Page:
How to Flush Transmitters Effectively
The AT-12/ATP-12 or FT-8/FTP-8 transmitters are small enough to pass though 3 inch lines. You can free-flush it through the plumbing to the tank or to the blockage, whichever comes first. When you open the tank, the transmitter with its bright flashing LED should be found floating near the inlet baffle. Once retrieved, turn it off so you can use it on the next job.
How do I turn a flushable transmitter on and off? It depends on which version of the product you are using.
- ATP-12 and FTP-8 (the new style): Hold the button down until you see a solid yellow (ATP-12) or blue (FTP-8) LED light up, then release it. The LED will now be flashing, and it’s ready to use. To turn it off, hold down the button again until you see the LED go solid again, then release and it is off. When the LED turns from its normal color to red, the transmitter is in its last hour of operation. You may continue to use it, but when that last hour is up it will not turn on again.
- AT-12 and FT-8 (the old ones): The little black disk in the slot is a magnet that controls the power inside the transmitter. Push it with a nail, key or screwdriver toward “ON” to turn it on, toward “OFF” to turn it off. Be sure to store it in the OFF position.
Always turn on the transmitter and receiver before the locate and confirm that they are both operating properly. Make sure you can detect the transmitter from about 12 feet away to ensure you are getting full range.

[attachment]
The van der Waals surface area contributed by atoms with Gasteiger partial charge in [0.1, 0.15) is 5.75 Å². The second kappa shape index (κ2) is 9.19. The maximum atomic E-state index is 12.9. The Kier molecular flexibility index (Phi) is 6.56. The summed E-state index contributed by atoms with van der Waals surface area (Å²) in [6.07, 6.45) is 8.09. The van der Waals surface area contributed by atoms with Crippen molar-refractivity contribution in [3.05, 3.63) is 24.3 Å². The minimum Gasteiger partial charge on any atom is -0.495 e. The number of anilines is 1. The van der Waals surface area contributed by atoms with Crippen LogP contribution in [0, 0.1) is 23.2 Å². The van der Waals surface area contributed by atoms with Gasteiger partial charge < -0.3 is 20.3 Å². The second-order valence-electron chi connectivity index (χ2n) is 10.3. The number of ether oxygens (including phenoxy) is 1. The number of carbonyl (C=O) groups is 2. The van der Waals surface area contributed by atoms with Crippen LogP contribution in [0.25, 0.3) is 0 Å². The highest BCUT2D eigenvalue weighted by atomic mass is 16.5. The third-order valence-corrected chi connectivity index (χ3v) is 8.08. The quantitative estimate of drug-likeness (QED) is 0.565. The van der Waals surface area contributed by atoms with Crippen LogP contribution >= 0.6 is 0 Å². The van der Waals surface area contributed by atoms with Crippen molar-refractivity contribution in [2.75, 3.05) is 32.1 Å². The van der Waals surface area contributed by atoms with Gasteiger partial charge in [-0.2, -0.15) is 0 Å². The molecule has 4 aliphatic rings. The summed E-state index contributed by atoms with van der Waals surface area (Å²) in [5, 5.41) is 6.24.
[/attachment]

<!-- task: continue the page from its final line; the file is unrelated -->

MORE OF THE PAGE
- Find the toilet you believe is closest to the tank.
- Flush the toilet. When the water develops a good vortex, toss in the transmitter.
- As it leaves the building, the signal will diminish. Go outside and “home in” in the signal using the peak method. If the drain is not blocked, the transmitter will go straight to the tank.
- Extra flushings may be needed if the tank is far from the toilet. You may need to partly fill a nearby bathtub, then empty it to get sufficient flow. If the building is locked, the transmitter can be flushed down a roof vent or exterior cleanout using a garden hose. You can also tape it to a push rod or fish tape and shove it down a cleanout or vent.
If the dig-up is to be done later, attach a fishing line or string to the eyelet so that the transmitter can be pulled back out of the line. You can also use this method to slow its voyage so the line can be traced. Or use a push rod through a cleanout, roof vent or toilet line (with toilet removed). If there is a possibility that the septic tank is made of steel (which will completely block the signal from either of these transmitters), send it down the line with the fishing line attached. If you lose signal suddenly, it’s a good sign that it’s reached a steel tank. Pull back slowly on the line until you detect the signal again. This location will be the inlet point of the tank.